Had an interesting problem with my Cloudberry Backup for Windows Home Server that took longer to resolve than it should have, even though it was minor. To set the stage, I use rsync to backup my website to my Synology 1511+ NAS running DSM 4. The web server and the Synology NAS both run Linux and a case sensitive file system (hint, hint). I then use Cloudberry Backup for Windows Home Server to backup those files to Amazon S3 (Paranoid? Yup). Cloudberry connects to the Synology NAS through a Windows type share.
When the backup failed I checked the logs like a good troubleshooter and the logs said that 2 files couldn’t be found. Both were cache files on the server that only get updated once a week and sure enough the problems started after the last cache rebuild. I tried accessing both the original and backup copies of the files by pasting in the long path from the logs. All the files were there.
I then deleted the backup copied of the files in case it was an access issue. Both files deleted easily. The next backup resulted in the same errors and the files weren’t replaced. So next step was to refresh the Cloudberry database. Maybe what it thought was backed up was out of sync with reality. These are time consuming processes to run, but only a few clicks of my time to start. Same backup error in the logs.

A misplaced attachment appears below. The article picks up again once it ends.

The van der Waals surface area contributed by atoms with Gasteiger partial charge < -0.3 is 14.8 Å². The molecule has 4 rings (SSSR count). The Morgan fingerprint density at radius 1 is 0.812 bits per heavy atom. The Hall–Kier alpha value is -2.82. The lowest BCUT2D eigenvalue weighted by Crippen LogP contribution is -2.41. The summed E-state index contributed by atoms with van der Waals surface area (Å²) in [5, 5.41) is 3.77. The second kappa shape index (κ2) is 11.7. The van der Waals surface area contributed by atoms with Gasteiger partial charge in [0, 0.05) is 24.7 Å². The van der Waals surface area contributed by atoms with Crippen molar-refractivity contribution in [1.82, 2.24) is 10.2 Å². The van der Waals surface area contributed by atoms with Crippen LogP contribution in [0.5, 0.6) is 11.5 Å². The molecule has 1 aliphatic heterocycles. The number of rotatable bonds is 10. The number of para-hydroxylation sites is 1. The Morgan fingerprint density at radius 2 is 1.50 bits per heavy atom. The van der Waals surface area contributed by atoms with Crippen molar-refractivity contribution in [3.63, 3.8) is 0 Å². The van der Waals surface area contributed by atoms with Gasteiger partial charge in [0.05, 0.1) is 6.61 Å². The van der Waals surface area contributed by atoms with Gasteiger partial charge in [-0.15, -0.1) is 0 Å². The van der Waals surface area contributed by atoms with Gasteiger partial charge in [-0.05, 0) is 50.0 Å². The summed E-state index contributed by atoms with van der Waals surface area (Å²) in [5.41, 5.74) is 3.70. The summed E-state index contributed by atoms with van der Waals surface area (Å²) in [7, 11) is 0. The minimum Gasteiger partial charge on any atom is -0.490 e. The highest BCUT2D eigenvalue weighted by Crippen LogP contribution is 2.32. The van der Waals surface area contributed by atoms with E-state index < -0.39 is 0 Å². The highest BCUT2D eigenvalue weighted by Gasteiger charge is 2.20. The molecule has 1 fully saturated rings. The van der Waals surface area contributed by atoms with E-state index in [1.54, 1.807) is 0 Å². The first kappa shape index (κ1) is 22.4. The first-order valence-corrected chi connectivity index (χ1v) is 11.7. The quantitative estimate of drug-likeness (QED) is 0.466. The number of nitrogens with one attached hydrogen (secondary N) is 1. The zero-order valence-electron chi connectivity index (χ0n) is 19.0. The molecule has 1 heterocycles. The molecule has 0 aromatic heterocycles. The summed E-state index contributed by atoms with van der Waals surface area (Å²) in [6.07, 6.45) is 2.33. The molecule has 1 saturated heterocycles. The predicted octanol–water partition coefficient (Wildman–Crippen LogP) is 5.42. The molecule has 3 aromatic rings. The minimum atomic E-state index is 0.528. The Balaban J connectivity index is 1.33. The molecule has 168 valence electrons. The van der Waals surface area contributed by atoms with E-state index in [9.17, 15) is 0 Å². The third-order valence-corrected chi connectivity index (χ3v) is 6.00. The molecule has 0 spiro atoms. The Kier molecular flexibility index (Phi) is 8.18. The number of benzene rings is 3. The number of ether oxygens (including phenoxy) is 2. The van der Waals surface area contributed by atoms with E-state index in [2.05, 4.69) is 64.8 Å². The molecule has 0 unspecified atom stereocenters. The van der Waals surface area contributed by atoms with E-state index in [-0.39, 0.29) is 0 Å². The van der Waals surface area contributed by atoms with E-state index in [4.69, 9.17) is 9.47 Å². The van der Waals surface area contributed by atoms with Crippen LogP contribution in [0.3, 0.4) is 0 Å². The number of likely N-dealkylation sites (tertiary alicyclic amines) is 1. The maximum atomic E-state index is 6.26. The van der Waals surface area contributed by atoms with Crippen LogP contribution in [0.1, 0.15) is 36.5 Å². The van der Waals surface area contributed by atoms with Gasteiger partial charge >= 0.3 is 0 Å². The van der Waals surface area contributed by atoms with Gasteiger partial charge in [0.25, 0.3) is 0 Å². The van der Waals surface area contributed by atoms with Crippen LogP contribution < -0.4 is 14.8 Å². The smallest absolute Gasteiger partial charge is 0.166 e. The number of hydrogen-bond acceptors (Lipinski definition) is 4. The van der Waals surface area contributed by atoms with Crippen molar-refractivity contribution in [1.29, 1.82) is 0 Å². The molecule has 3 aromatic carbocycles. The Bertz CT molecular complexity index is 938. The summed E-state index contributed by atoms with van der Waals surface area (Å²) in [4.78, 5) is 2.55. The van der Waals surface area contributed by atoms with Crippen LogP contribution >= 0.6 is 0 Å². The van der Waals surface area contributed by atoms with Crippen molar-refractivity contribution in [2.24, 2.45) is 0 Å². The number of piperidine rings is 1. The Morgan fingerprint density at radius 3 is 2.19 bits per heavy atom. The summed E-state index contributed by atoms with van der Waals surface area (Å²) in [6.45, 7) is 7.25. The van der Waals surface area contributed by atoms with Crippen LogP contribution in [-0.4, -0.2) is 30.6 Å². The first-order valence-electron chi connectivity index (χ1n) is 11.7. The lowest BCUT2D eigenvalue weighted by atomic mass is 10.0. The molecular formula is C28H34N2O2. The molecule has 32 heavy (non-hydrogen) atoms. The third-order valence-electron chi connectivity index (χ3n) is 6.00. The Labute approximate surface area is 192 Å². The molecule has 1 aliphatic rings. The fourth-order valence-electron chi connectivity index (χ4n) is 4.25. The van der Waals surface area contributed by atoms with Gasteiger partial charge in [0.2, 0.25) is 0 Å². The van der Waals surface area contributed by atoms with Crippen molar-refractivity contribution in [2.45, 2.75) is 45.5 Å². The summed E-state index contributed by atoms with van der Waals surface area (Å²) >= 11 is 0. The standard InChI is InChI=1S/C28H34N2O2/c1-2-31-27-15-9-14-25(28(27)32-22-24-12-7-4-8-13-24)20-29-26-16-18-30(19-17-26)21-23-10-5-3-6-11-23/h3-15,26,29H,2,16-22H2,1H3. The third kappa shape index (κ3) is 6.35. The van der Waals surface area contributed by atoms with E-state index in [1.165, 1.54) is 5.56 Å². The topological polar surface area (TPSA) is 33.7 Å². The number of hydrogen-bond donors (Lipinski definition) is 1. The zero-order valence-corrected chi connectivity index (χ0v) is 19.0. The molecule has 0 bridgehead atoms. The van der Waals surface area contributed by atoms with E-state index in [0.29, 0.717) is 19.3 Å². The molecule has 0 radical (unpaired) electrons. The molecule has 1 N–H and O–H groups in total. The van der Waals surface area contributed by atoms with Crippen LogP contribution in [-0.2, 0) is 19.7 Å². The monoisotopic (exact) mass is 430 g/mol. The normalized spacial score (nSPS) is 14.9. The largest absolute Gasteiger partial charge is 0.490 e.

Since these were cache files (static copies of dynamic content to reduce server load) they weren’t important so I called it quits for the night. Naturally the errors were there in the morning. But this time I read the console status and the error was some paths were not accessible. The logs themselves still said the two specific files were missing.
An inaccessible directory with many files is different than two missing specific files. This time rather then cutting/pasting the path to the file I browsed directory by directory to the path on the web server. And there was the problem. I had two directories with the same name, one in lower case and one in upper case characters. The lower case name was the one being backed up and with content. The upper case one was empty. Upper and lower case are unique in Linux but not in Windows. And since Cloudberry was accessing the files through what it considered a Windows share it was totally confused as was Windows Explorer when I had browsed to it. Synology and my web server had no problems differentiating case. I went in through the Synology File Station software (it’s version of File Explorer) and deleted the empty upper case directory names. I did the same on my web server. The backup ran error free.
So it looks like my caching software created an upper case directory name for some still unknown reason. It hasn’t been changed in a long while so no clue as to why it did it now. If it repeats the problem in a week at least I’ll know how to quickly fix it. And if it continues it may be easier to exclude the cache directory from backups than it would be to find out why the directory is being created.
The OS’s and files systems don’t always play well together, sometimes I’m amazed they work at all.